There are two festival seasons. One in which festivals actually take place, which has just recently begun with SXSW, Coachella, and a few other smaller events, and one in which festivals announce their lineups. In terms of festival lineup announcements, we’re nearing the finish line, with just our fall events holding out on their bills.
So what have we learned this year? For one, we now know there is only one Beyoncé, and no other artist in music comes close to the prestige she momentarily brought to festival season. Sure, Lady Gaga did a fine job in her stead, but once Beyoncé made it clear she would have to postpone her Coachella appearance, there was a collective realization that no one can really replace her.
On the other hand, 2017 has also been notable for the range of artists we see headlining. Though the middle of lineups can feel a little redundant at times, we’re still getting artists like The Who at Outside Lands, Childish Gambino at Governors Ball, Missy Elliott at FYF, Jawbreaker at Riot Fest, and Kendrick Lamar’s DAMN. release performance at Coachella that prove festivals can still offer their own unique flavor in a crowded market. Add to the fold that some of the biggest rock bands on the planet (Radiohead, Foo Fighters, Arcade Fire, Tool, and Nine Inch Nails) are currently headlining fests while we’re currently witnessing an influx of new festival headliners (Lorde, The xx, Frank Ocean, and Chance the Rapper), and you’ve got a pretty eclectic assortment of top-line talent.
Why, then, do festival lineups seem off? Part of the reason might be a lack of noteworthy reunions happening this year. What was typically a major part of festival season reveals is now running low on groups it can get back together. And there is also a disconnect in when artists are releasing new music versus when they are actually playing music festivals. We saw just how exciting it can be when an artist like Kendrick Lamar uses a music festival to debut new songs right at the time of their release, but not many other artists are following suit. Look how it took Frank Ocean nearly a year to take his recent records on the festival circuit. Same with A Tribe Called Quest. Festivals are often feeling a step behind the music conversation, and thus struggle with maintaining relevance.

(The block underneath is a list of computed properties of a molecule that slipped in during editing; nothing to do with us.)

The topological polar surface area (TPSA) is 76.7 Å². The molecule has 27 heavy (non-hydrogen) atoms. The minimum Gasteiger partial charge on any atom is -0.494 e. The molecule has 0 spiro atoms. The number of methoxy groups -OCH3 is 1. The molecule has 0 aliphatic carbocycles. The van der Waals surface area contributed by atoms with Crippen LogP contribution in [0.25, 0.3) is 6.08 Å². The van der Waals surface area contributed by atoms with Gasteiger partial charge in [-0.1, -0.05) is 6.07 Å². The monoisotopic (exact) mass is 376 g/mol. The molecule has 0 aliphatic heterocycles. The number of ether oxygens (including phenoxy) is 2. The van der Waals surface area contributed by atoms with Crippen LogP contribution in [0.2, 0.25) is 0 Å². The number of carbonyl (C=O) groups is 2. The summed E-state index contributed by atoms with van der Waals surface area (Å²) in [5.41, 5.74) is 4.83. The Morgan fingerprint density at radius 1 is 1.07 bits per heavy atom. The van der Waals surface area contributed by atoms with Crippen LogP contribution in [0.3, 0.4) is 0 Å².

With all this in mind, our latest round of rankings represent a range of festivals doing something right and are noteworthy for taking place across three continents, in numerous time zones, and all with their own distinct vision of what a festival should be. There are certainly more festivals than this that excite us, but these 10 are setting the bar high.